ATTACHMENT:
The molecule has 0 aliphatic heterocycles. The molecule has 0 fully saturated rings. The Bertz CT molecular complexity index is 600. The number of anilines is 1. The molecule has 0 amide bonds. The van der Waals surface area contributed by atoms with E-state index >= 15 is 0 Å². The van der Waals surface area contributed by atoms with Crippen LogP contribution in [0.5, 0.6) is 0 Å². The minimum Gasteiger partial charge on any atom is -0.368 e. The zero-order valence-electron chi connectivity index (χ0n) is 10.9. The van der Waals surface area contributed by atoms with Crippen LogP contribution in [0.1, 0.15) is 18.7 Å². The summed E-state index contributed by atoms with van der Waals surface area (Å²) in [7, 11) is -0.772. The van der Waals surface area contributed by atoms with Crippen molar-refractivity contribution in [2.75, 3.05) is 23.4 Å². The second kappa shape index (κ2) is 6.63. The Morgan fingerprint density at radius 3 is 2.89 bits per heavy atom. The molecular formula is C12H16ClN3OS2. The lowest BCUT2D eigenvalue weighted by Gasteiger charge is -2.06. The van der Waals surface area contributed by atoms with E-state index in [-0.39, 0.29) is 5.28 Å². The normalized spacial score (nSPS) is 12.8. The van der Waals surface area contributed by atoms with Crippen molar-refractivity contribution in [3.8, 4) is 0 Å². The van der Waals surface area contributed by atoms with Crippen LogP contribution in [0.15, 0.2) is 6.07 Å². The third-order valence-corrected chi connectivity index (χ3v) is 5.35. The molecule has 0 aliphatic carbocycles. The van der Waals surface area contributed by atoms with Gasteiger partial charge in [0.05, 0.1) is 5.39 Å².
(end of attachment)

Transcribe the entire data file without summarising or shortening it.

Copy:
The molecule has 0 aliphatic heterocycles. The molecule has 0 fully saturated rings. The Bertz CT molecular complexity index is 600. The number of anilines is 1. The molecule has 0 amide bonds. The van der Waals surface area contributed by atoms with E-state index >= 15 is 0 Å². The van der Waals surface area contributed by atoms with Crippen LogP contribution in [0.5, 0.6) is 0 Å². The minimum Gasteiger partial charge on any atom is -0.368 e. The zero-order valence-electron chi connectivity index (χ0n) is 10.9. The van der Waals surface area contributed by atoms with Crippen LogP contribution in [0.1, 0.15) is 18.7 Å². The summed E-state index contributed by atoms with van der Waals surface area (Å²) in [7, 11) is -0.772. The van der Waals surface area contributed by atoms with Crippen molar-refractivity contribution in [2.75, 3.05) is 23.4 Å². The second kappa shape index (κ2) is 6.63. The Morgan fingerprint density at radius 3 is 2.89 bits per heavy atom. The molecular formula is C12H16ClN3OS2. The lowest BCUT2D eigenvalue weighted by Gasteiger charge is -2.06. The van der Waals surface area contributed by atoms with E-state index in [-0.39, 0.29) is 5.28 Å². The normalized spacial score (nSPS) is 12.8. The van der Waals surface area contributed by atoms with Crippen molar-refractivity contribution in [3.8, 4) is 0 Å². The van der Waals surface area contributed by atoms with Crippen LogP contribution in [0.15, 0.2) is 6.07 Å². The third-order valence-corrected chi connectivity index (χ3v) is 5.35. The molecule has 0 aliphatic carbocycles. The van der Waals surface area contributed by atoms with Gasteiger partial charge in [0.05, 0.1) is 5.39 Å².